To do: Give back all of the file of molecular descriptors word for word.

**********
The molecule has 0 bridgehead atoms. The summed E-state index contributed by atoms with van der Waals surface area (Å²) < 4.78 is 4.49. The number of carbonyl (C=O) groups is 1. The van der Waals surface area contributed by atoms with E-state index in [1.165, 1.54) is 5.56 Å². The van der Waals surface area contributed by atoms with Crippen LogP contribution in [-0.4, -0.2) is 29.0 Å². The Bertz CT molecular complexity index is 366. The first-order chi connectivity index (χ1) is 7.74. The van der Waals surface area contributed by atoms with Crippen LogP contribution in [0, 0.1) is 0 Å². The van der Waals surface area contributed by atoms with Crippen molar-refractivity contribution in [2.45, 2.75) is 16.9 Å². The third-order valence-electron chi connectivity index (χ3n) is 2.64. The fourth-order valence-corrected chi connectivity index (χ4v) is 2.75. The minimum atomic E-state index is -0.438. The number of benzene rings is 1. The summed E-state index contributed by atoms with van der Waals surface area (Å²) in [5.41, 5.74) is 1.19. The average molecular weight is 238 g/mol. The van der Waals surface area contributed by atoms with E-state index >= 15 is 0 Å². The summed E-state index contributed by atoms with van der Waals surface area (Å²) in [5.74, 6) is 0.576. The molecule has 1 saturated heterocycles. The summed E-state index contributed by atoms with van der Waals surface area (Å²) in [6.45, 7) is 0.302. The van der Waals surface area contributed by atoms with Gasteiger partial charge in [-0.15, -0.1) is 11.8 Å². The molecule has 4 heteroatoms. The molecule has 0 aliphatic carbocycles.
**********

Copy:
The molecule has 0 bridgehead atoms. The summed E-state index contributed by atoms with van der Waals surface area (Å²) < 4.78 is 4.49. The number of carbonyl (C=O) groups is 1. The van der Waals surface area contributed by atoms with E-state index in [1.165, 1.54) is 5.56 Å². The van der Waals surface area contributed by atoms with Crippen LogP contribution in [-0.4, -0.2) is 29.0 Å². The Bertz CT molecular complexity index is 366. The first-order chi connectivity index (χ1) is 7.74. The van der Waals surface area contributed by atoms with Crippen LogP contribution in [0, 0.1) is 0 Å². The van der Waals surface area contributed by atoms with Crippen molar-refractivity contribution in [2.45, 2.75) is 16.9 Å². The third-order valence-electron chi connectivity index (χ3n) is 2.64. The fourth-order valence-corrected chi connectivity index (χ4v) is 2.75. The minimum atomic E-state index is -0.438. The number of benzene rings is 1. The summed E-state index contributed by atoms with van der Waals surface area (Å²) in [5.41, 5.74) is 1.19. The average molecular weight is 238 g/mol. The van der Waals surface area contributed by atoms with E-state index >= 15 is 0 Å². The summed E-state index contributed by atoms with van der Waals surface area (Å²) in [5.74, 6) is 0.576. The molecule has 1 saturated heterocycles. The summed E-state index contributed by atoms with van der Waals surface area (Å²) in [6.45, 7) is 0.302. The van der Waals surface area contributed by atoms with Gasteiger partial charge in [-0.15, -0.1) is 11.8 Å². The molecule has 4 heteroatoms. The molecule has 0 aliphatic carbocycles.